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Yosemite: Half a Century of Dynamic Rock Climbing

Yosemite: Haifa Century of Dynamic Rock Climbing. Alexander Huber (author) and Heinz Zak (photographer). Birmingham, Alabama: Menasha Ridge Press, 2003. 176 pages. Hardcover. $45.00.

Heinz Zak’s photos caught me first. He is quite simply the best climbing photographer out there. Part of his magic comes from a superhuman energy level, along with world-class climbing ability. He seems to have pictures of every possible facet of Yosemite, and they are all spectacular. But what makes Zak’s photos so brilliant is the emotion that flows through from both sides of the camera. I got choked up looking at some of these photos.

Once I pulled myself together and actually started reading, I was even more impressed. The fact that this engaging and impeccably researched book was written by two Europeans is testimony to the Yosemite climbing scene’s unique international spirit. They may live in Austria and Germany, but Heinz and Alex are virtual Yosemite locals. The essays—with contributions by such Yosemite notables as Allen Steck, Warren Harding, Royal Robbins, Mark Chapman, Jim Bridwell, Dean Potter, and Lynn Hill—cover every aspect of climbing life in the Valley. From bouldering to aid climbing to slacklining, to just plain living in Camp 4, nothing is left out. Even the activities of the Ahwahneechee natives in the Valley’s “prehistory” are represented. Its comprehensive scope is one of the things that will earn this book a place among its classic predecessors.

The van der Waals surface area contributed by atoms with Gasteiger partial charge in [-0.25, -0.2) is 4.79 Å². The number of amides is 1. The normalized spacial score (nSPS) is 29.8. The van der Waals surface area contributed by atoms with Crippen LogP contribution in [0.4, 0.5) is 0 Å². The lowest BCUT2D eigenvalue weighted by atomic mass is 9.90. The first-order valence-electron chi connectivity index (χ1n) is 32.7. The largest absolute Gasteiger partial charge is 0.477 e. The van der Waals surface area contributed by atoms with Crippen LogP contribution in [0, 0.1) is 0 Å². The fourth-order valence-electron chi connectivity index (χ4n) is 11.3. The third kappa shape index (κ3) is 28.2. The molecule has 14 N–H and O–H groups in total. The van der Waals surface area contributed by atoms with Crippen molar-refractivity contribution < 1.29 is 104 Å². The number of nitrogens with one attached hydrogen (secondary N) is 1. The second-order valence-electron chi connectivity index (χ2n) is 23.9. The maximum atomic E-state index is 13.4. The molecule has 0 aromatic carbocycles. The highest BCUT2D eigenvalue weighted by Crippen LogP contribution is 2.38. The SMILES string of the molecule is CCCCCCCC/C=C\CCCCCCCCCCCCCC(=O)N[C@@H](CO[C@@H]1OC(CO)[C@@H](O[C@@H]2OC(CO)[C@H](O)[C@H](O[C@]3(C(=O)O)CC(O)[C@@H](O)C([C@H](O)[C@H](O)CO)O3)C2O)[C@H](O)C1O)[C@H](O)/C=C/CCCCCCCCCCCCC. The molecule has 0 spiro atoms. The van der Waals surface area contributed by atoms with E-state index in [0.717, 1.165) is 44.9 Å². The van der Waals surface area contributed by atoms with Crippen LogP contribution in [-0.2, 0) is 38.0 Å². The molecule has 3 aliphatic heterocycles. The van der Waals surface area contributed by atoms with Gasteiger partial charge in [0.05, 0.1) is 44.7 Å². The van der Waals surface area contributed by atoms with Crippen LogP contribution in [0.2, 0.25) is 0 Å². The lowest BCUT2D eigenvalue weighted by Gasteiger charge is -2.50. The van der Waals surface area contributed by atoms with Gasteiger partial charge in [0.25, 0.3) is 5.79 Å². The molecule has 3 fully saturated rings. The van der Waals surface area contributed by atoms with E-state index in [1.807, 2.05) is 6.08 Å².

Alex’s greatest passion is free climbing on El Capitan, and this is where he sees the future of Yosemite climbing. The later essays and photos illustrate many of his free routes on the Big Stone. These feats represent lofty dreams for many who visit Yosemite, and Mark Chapman’s final paragraph is an affecting reminder of the magic that the Valley holds for every climber.

History has progressed even in the short period since Yosemite was finished. Whether intentionally or not, Heinz Zak and Alex Huber have given themselves a lifelong task, and I look forward to future editions. But even if there are none, this book, like its namesake, is a place you’ll visit again and again, always finding something new.

Steph Davis